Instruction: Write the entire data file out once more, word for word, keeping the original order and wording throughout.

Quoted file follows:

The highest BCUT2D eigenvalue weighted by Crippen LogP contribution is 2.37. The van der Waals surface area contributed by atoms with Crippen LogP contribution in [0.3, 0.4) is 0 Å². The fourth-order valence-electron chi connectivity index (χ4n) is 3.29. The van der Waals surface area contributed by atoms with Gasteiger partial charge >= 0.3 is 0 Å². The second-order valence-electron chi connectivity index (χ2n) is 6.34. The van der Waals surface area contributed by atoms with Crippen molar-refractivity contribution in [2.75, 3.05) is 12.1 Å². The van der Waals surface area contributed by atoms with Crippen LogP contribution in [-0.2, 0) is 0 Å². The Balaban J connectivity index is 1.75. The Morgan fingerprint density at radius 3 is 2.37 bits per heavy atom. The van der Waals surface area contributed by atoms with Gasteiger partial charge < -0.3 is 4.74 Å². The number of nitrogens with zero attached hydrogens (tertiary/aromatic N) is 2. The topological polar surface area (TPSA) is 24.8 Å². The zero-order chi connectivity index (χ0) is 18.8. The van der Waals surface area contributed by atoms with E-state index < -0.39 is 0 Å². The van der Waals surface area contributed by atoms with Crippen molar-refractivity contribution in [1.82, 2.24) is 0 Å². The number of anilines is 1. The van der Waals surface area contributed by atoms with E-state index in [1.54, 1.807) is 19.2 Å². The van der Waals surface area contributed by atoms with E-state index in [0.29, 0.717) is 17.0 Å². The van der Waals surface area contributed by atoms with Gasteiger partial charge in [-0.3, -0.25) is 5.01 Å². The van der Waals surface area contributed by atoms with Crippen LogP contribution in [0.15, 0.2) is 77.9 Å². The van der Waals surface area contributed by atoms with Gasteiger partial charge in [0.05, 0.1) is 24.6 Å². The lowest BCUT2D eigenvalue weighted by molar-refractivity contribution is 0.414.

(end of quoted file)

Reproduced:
The highest BCUT2D eigenvalue weighted by Crippen LogP contribution is 2.37. The van der Waals surface area contributed by atoms with Crippen LogP contribution in [0.3, 0.4) is 0 Å². The fourth-order valence-electron chi connectivity index (χ4n) is 3.29. The van der Waals surface area contributed by atoms with Gasteiger partial charge >= 0.3 is 0 Å². The second-order valence-electron chi connectivity index (χ2n) is 6.34. The van der Waals surface area contributed by atoms with Crippen molar-refractivity contribution in [2.75, 3.05) is 12.1 Å². The van der Waals surface area contributed by atoms with Crippen LogP contribution in [-0.2, 0) is 0 Å². The Balaban J connectivity index is 1.75. The Morgan fingerprint density at radius 3 is 2.37 bits per heavy atom. The van der Waals surface area contributed by atoms with Gasteiger partial charge < -0.3 is 4.74 Å². The number of nitrogens with zero attached hydrogens (tertiary/aromatic N) is 2. The topological polar surface area (TPSA) is 24.8 Å². The zero-order chi connectivity index (χ0) is 18.8. The van der Waals surface area contributed by atoms with E-state index < -0.39 is 0 Å². The van der Waals surface area contributed by atoms with Crippen molar-refractivity contribution in [1.82, 2.24) is 0 Å². The number of anilines is 1. The van der Waals surface area contributed by atoms with E-state index in [1.54, 1.807) is 19.2 Å². The van der Waals surface area contributed by atoms with E-state index in [0.29, 0.717) is 17.0 Å². The van der Waals surface area contributed by atoms with Gasteiger partial charge in [-0.3, -0.25) is 5.01 Å². The van der Waals surface area contributed by atoms with Crippen LogP contribution in [0.15, 0.2) is 77.9 Å². The van der Waals surface area contributed by atoms with Gasteiger partial charge in [0.05, 0.1) is 24.6 Å². The lowest BCUT2D eigenvalue weighted by molar-refractivity contribution is 0.414.